"Where Fillmore County News Comes First"
Thursday, December 12th, 2013
Volume ∞ Issue ∞
- 5:40:17, Dec 4th 2013 - Kiko - I feel the pain for anybody feeling the effects of this health care law. On th ... [Read More]
- 7:55:33, Dec 3rd 2013 - quail - I visited Austin's Goat Farm about 8 years ago when I was a patient at the nea ... [Read More]
- 3:29:59, Nov 27th 2013 - Eric - Good Website ... [Read More]
- 8:44:28, Nov 19th 2013 - bwenthold - The author's insight reflects her vision of the world. I enjoyed this ar ... [Read More]
- 7:13:48, Nov 19th 2013 - - Colin's custom work is of the highest quality. He continues to produce unique prod ... [Read More]
- 2:53:19, Nov 18th 2013 - mark scheevel - paul, you have said it all! it is truly an event that we as parents w ... [Read More]
- 11:50:51, Nov 12th 2013 - Sharon Rustad - Mr. Kues: Just for the record the invitation to join the Task For ... [Read More]
- 12:04:51, Nov 10th 2013 - email@example.com - In response to Mrs. Neyhuis' response, you put an interesti ... [Read More]
- 8:39:45, Nov 6th 2013 - cbothun1234 - I will miss you forever and always lady! You have made such a positive i ... [Read More]
- 3:57:24, Nov 6th 2013 - MNFarmboy - Mr. Kues, the bill you mentioned about the district receiving $20 million ... [Read More]
Fri, Nov 29th, 2002
Posted in Features
Posted in Features
"How are our deputies set up?" asked Chairman Bakke as Sheriff Jim Connolly prepared to give his report to the Fillmore County Board on Tuesday. Connolly said the press has interviewed him many times over the years and has given good coverage about his department’s makeup -- how many employees, job descriptions, hours, etc. Still, not enough of the public is digesting the information.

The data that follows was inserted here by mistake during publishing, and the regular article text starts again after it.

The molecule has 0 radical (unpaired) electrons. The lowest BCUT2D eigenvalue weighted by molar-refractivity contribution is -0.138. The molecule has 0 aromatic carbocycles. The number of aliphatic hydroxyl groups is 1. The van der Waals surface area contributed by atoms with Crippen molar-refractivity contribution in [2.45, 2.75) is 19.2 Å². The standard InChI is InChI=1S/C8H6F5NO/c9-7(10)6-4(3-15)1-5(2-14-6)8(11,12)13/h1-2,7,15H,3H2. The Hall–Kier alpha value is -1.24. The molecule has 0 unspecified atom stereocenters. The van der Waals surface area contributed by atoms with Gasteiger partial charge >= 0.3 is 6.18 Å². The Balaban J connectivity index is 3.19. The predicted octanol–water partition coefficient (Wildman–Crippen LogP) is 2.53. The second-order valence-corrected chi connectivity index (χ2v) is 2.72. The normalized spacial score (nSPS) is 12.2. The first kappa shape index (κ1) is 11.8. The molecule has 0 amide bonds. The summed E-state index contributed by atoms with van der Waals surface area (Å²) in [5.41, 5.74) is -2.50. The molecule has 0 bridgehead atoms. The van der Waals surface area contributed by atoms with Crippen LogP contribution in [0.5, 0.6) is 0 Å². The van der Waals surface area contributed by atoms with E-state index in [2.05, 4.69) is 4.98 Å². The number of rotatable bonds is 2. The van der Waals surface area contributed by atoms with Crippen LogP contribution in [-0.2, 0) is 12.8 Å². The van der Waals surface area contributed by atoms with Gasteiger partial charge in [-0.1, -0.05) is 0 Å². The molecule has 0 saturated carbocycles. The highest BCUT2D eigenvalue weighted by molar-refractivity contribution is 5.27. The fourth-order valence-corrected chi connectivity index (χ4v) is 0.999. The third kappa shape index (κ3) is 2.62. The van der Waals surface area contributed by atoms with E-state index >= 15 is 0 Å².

So, pay attention taxpayers and see what your law enforcement services cover. Let’s put to rest the question, " Where are our Sheriff’s deputies and what do they do?" First off, the department is responsible for the approximately 900 square miles of territory throughout Fillmore County - 365 days, 24 hours a day with the summer months being the most congested due to community celebrations. Last year the Sheriff’s Dept put in 1,000 hours overtime and the jail ran between 400-500 hours of over time. This is done on a budget of $752,000 for the Sheriff’s Department and another $756,000 for the county’s jail. Sheriff Connolly started to list off the titles and job descriptions of the deputies, telling the Board to "make a cheat sheet" because he guaranteed the Commissioners they’d be asked again, and again and . . . Sheriff’s Department Staff • Chief Deputy: sheriff’s right-hand man, aids in overseeing fellow employees. • Captain: deals with major felonies, child abuse, social services and works with the county attorney. • Lieutenant: civil division, processing papers tied in with judgement executions, sheriff’s sales, foreclosures, warrants, etc. • Sargeant Investigator: works with misdemeanors, burglaries, criminal damage, evidence chain and follow-ups on cases. • D.A.R.E. Liaison: works with school districts implementing the D.A.R.E. program. (Root River Education put in $10,000 for this). •Narcotics Investigator: speaks for itself. The Drug Task Force funds the schooling and vehicle. Yearly salary paid by county. • Night Sargeant: takes care of scheduling for deputies and other night duites. • Four Patrol Deputies: 90% of the weekends and night shifts, 365 days a year. • Four Part Time Deputies: cover vacationing deputies and aid with community celebrations. • Contracted Help: Three deputies in Spring Valley with an 18-hour, seven-day a week service. Three deputies for Harmony, Mabel, & Canton with a 16-hour, seven-day a week service. These individuals also assist ambulance and fire calls. The County Jail Staff: •Chief Dispatcher •Jail Administrator •Four dispatchers •Four Jailers •Two Clerical personnel • One maintenance person who cares for the facility as well as patrol cars. There are literally thousands of calls answered by the dispatch each year, hence, the importance of efficient, up-to-date equipment. Sheriff Connolly requested approval to purchase a Motorolla Base Station at a cost of $27,562.90. The purchase would replace existing equipment that is well past its life expectancy of 15 years and deteriorating in quality service. "If this system goes down, we don’t have any system," stated Connolly regarding the 911 system. The board winced at the request, as the money wasn’t budgeted in the Sheriff’s books. "We need to start budgeting infrastructure (operating) costs," replied the Sheriff to the board’s questions about the money. About 60% could be obtained from the 911 funds, but that leaves the county with $11,000 to put up. "If it’s so important it’s in the budget, that’s what other departments have done," noted Bakke. "I see the need (for the base), but I also agree with Duane," sided Commissioner Randy Dahl. In the end, it was voted to purchase the equipment with the county’s share coming from the general building fund. Room and Board Sheriff Connolly passed out a handout that covered proposed charges for programs and services at the jail effective Jan. 1, 2003. Convicted offenders would be required to pay for a portion of the cost incurred during their stay in the facility at the rate of $20/day, for any full or part of a day in the custody of the Sheriff’s office. Per Diem rates charged for inmates being housed from another county would pay $75.00 up from $65.00. Work release fees would go from $15.00 to $20. Person serving weekend sentences would go from $45.00 to $60.00 per day. Minimum Security Facility Connolly also asked the board to consider building a facility for the work-release inmates whose housing doesn’t require as tight security - nor as expensive. Ballpark figure for such a building is $250,000. This would aid in the overcrowding of the jail for more serious offenders and could possibly produce additional income if county housed work-release inmates from other counties when Fillmore had vacancies.